“This will do you much more good,” she said as we pulled up by the museum. We walked through the archways of that magnificent foyer past the statue of Mercury into an exhibit of Georgia O’Keeffe. I had thought Georgia did mostly cow skulls. There were rooms of flowers and skies and mountains and trees; incredible colors, mind-stretching perspectives. When I got on the plane, I felt more alive than I had in weeks. That was when I began to realize that beauty can bring us to hope.

We can’t always get to a gallery. I began to find that beauty within easy reach could sometimes do it too. The color of the edge of daffodils. The shape of flaming leaves on a downdraft of the autumn wind. Bird song on the turn of dawn and on the turn of dark.

Hope is not the naive expectation that all will go smoothly, that desolation will remain a stranger. It is a conviction that God will always be with us in whatever happens. That sounds like the most obvious spiritual cliché. It is just a cliché until something happens that disturbs our world.

    . . . . .           . . . .

Times of difficulty are important. In those moments of dispossession we know that we need saving. Not saving from sin, as we have often narrowly thought of salvation, but saving from being crushed. We can crush so easily. We can be utterly vulnerable, broken open, unmoored, unable to control. In that moment we are wide open to God’s saving love which can gather us up and bring us to peace.

A great friend of mine had a heart attack not long ago, a triple by-pass with lots of complications that brought slow, disheartening recovery. When I say peace, I think of what he said one day.

“People get the wrong idea about peace,” he said. “It is not cool and blue.”

I know what he means. Peace is not the total absence of struggle. It is knowing we are not alone in it. It is having a trust—--what Gabriel Marcel calls the shining of that veiled, mysterious light—--that somehow, on some level, all will be well.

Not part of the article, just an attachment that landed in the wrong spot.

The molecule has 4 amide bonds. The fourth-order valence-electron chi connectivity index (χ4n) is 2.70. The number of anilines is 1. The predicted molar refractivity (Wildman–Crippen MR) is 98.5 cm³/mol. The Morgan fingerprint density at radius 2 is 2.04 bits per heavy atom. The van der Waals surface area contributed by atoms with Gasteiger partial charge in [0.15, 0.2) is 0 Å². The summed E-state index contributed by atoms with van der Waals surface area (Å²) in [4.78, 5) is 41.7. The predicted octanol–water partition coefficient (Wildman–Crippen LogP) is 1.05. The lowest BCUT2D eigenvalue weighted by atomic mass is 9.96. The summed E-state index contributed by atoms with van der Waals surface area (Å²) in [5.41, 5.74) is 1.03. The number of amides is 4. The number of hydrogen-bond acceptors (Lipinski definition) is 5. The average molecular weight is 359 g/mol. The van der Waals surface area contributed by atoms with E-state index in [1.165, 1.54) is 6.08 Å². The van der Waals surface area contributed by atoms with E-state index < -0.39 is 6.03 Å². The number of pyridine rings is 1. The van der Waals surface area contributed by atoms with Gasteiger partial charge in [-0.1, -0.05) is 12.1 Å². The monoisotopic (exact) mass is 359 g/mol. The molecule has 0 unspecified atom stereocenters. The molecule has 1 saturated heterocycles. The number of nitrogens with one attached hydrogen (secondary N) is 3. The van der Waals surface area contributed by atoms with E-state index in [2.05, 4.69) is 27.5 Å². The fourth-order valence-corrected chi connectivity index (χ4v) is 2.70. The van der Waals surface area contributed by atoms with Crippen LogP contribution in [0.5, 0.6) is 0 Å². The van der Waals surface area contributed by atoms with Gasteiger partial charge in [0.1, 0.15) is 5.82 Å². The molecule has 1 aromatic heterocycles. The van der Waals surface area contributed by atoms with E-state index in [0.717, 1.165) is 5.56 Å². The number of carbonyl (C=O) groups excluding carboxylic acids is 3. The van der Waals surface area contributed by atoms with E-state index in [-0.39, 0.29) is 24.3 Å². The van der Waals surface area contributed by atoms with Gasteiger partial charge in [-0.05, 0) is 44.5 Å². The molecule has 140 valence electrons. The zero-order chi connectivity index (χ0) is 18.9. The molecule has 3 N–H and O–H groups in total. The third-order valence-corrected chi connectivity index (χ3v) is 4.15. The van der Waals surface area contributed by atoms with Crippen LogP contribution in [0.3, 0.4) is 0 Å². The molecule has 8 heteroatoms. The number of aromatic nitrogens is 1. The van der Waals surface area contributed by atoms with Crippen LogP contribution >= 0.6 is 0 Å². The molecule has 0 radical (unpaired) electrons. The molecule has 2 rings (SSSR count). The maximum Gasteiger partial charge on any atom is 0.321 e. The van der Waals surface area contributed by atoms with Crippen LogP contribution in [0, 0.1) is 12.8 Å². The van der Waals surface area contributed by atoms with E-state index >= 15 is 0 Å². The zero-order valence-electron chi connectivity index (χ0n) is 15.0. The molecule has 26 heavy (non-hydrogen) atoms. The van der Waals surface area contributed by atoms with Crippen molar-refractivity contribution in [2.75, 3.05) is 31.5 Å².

My favorite saying is from Julian of Norwich, that amazing woman of wisdom, a contemporary of Plantagenet kings, who lived in times of unimaginable turmoil just after the Black Death. She wrote in The Revelations of Divine Love that “All shall be well, and all shall be well, and all manner of thing shall be well.”

That is the core of hope. But hope does not just happen. We have to work on it. I am trying to catch myself doing what Eric Berne, M.D. (author of Games People Play) calls “Ain’t it Awful.” I am trying to blow the whistle on myself when I am dredging up all that could possibly worry me. I was challenged on this once by a friend.

It was several summers ago. My parents lived in San Diego, a continent away from us three daughters scattered in the east. We had a bargain with one of their neighbors that if anything happened we needed to know about she would call us.

She called me one morning saying mom was sick. It was nothing serious, but it worried my dad so much, with his diminished ability to understand, that he was really vulnerable. When mom would fall asleep, he would get very frightened, and wake her up to be sure she was all right. The neighbor was calling to say mom was getting much worse because she couldn’t rest, and one of us should come. Then dad could relax.

I was the most free to go. My one commitment was to meet with the head of a separated and divorced group in Miami who was planning a workshop. He was a friend, and I asked him to meet me at the airport there. I would drive the three hours to Miami and just fly from there.

As I was leaving the house it was raining hard, and I was horrified to notice that my roof was leaking. Water was coming through the ceiling close to the sliding glass door. I tried to put a bucket there, but the drip was too close to the door. No bucket was narrow enough. It is a terrible risk to leave your house in Florida in hurricane season with a leaking roof. You could come home to find everything afloat. I settled on the solution of taking the biggest, strongest garbage bag I had and fastening it to the ceiling around the leak with air-conditioning duct tape. I made three rows of tape, then blessed it, and walked out.